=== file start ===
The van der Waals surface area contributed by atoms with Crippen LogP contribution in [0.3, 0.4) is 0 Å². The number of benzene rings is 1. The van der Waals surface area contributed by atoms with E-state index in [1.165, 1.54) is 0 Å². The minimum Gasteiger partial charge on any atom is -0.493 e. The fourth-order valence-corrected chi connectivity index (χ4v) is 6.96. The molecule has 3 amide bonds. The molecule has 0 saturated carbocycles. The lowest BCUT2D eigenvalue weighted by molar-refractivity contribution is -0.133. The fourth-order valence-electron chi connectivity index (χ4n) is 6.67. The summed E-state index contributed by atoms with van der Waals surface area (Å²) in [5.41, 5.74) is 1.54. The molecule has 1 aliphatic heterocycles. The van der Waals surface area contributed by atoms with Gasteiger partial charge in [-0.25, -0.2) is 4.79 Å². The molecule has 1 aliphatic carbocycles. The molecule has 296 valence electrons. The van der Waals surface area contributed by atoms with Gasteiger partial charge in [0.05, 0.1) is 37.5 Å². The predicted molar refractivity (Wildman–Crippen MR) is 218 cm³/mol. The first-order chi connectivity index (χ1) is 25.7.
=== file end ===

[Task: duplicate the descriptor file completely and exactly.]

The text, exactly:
The van der Waals surface area contributed by atoms with Crippen LogP contribution in [0.3, 0.4) is 0 Å². The number of benzene rings is 1. The van der Waals surface area contributed by atoms with E-state index in [1.165, 1.54) is 0 Å². The minimum Gasteiger partial charge on any atom is -0.493 e. The fourth-order valence-corrected chi connectivity index (χ4v) is 6.96. The molecule has 3 amide bonds. The molecule has 0 saturated carbocycles. The lowest BCUT2D eigenvalue weighted by molar-refractivity contribution is -0.133. The fourth-order valence-electron chi connectivity index (χ4n) is 6.67. The summed E-state index contributed by atoms with van der Waals surface area (Å²) in [5.41, 5.74) is 1.54. The molecule has 1 aliphatic heterocycles. The van der Waals surface area contributed by atoms with Gasteiger partial charge in [-0.25, -0.2) is 4.79 Å². The molecule has 1 aliphatic carbocycles. The molecule has 296 valence electrons. The van der Waals surface area contributed by atoms with Gasteiger partial charge in [0.05, 0.1) is 37.5 Å². The predicted molar refractivity (Wildman–Crippen MR) is 218 cm³/mol. The first-order chi connectivity index (χ1) is 25.7.